Week 1, day 1 of the beautiful struggle that will take us through the next 18 weeks. For those who slept, I'm talking about Chicago Marathon training. I don't know about you, but I definitely have my mind on my miles and miles on my mind!
Before moving forward, I, Nico B and we, 3run2 just want to remind you once again that we do not endorse nor are we associated with any one particular training plan or coach. As the legendary Black Sheep once stated, "The Choice is Yours". We do however strongly suggest that you ask around, do your due diligence and most importantly be realistic when deciding on your training this summer.
Whether you're aiming to complete your first or fastest marathon, your primary goal should be to make it to the starting line healthy. Please take stock of how you feel throughout your training experience and always listen to your body. Believe you me, self-preservation is key!
If you're unsure about anything regarding training, running or racing, just ask. The beauty of our community is that someone else has most likely been there before and is willing to share their thoughts. Be careful what you wish for though. As you may know, once you get a runner talking about running, they'll never stop.
Before we move forward, I want to take a second and toast the god Hal Higdon. This man's plans, or at least variations of, have gotten myself and many others across many finish lines many a times. He's definitely not the only game in town, but what can i say, "He's a hustler, baby..."
Forgive me for taking a while to get to the point, but the real purpose of this post is to weigh in on Nike's NRC Marathon Training Plan. Or if you prefer, The 2015 Bank Of America Chicago Marathon Training Program. Same content, the latter is official like a whistle and branded like so.
First things first, hats off to the swoosh. This thing is about as in depth as they come. It's approximately 30 pages and leaves little up to the imagination. If you're considering giving this a go, I suggest printing up a hard copy and reading through it thoroughly.
Now I completely understand the gravity of my ask, my attention span is that of a goldfish myself. However, you really ought to know what your're getting yourself into over the next few months. The same goes for any training plan that you're thinking about following, or coach that you're considering working with. Trust me on this one.
I personally like how this plan breaks things down conceptually. Speed, progression and endurance are the basic building blocks of successful marathon training. Each run should serve a purpose over the next 18 weeks.
Proper rest and nutrition (recovery) are equally as important. With that being said, say goodbye to late Friday nights and hello to post-long run brunches. I'll even go on record and say that beer and vodka taste better with breakfast.
"Throughout the plan, you will see references to different paces you should aim to maintain during specific workouts. Use the chart above as your guide to help you understand which pace you should be running at."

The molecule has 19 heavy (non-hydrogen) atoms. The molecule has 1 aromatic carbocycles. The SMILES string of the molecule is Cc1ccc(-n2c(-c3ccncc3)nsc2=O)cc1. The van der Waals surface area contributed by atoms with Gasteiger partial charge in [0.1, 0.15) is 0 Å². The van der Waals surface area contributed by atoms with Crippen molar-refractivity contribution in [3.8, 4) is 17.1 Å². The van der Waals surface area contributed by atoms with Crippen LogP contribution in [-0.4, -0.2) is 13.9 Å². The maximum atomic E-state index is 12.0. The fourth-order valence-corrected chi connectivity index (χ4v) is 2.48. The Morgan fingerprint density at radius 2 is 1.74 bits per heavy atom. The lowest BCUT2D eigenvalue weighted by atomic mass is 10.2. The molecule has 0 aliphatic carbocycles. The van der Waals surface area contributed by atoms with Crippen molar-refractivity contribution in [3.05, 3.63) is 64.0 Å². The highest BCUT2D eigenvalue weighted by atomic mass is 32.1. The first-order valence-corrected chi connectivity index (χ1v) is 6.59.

Love the chart above, but in my opinion it should read a little differently. AVG MILE PACE (Left Hand Column) would make more sense to me as BEST MILE PACE. Also, I'd personally determine said pace by running a mile time trial.
Again, this is simply my interpretation. I could be completely missing the point for all I know. The cool thing is that you have the ability to ask a NRC Chicago Coach yourself.
More on that later...
I'm a firm believer of meeting people where they stand so naturally I consider this glossary to be necessary. Running has the capacity to be intimidating as is, especially if you don't know what the hell someone's talking about. Although this information is readily available online, I appreciate the convenience of having it all in one place.
If you've made it this far, literally and figuratively, I applaud you. Marathon training is definitely not for the weak of heart. Nike outlines each and every week of their training cycle with an image like the one above.
Specifics of each workout can be found in their respective block. This plan is made to be flexible however "don't do Speed & Endurance runs back-to-back and stick to the recommended miles." Each week corresponds to the overall sample plan pictured below.
So here's how I'd personally work the above plan.
I'd run Tuesday, Wednesday, Thursday, Saturday and Sunday. I'd recover on Monday and Friday.
- Monday - Recovery
- Tuesday - Speed (Track)
- Wednesday - Progression
- Thursday - Speed (Hills, Strength, Fartlek, Tempo)
- Friday - Recovery
- Saturday - Endurance (Long Run)
- Sunday - Progression
I'd increase the distance of progression runs gradually as the weeks went on, peak, then bring it on back down. I'd also consider peaking much higher than 7 or 5 miles. Mind you, I've done this in the past and felt good doing so or else I'd stick to the script. Lastly, I'd consider swapping out Sunday's run for an equally as challenging bike ride.
I'd treat portions of my long runs as workouts, running several miles at half marathon and marathon pace. Again, I've done this in the past and have been happy with the results.
So there ya have it. My thoughts and how I'd personally put my thang down, flip it and reverse it this summer.
If you have any questions about marathon training I suggest you sign up for a Nike Run Club Chicago Session yourself and chat with one of the experts above. It's free and they welcome runners of all strengths. Click here for this week's schedule.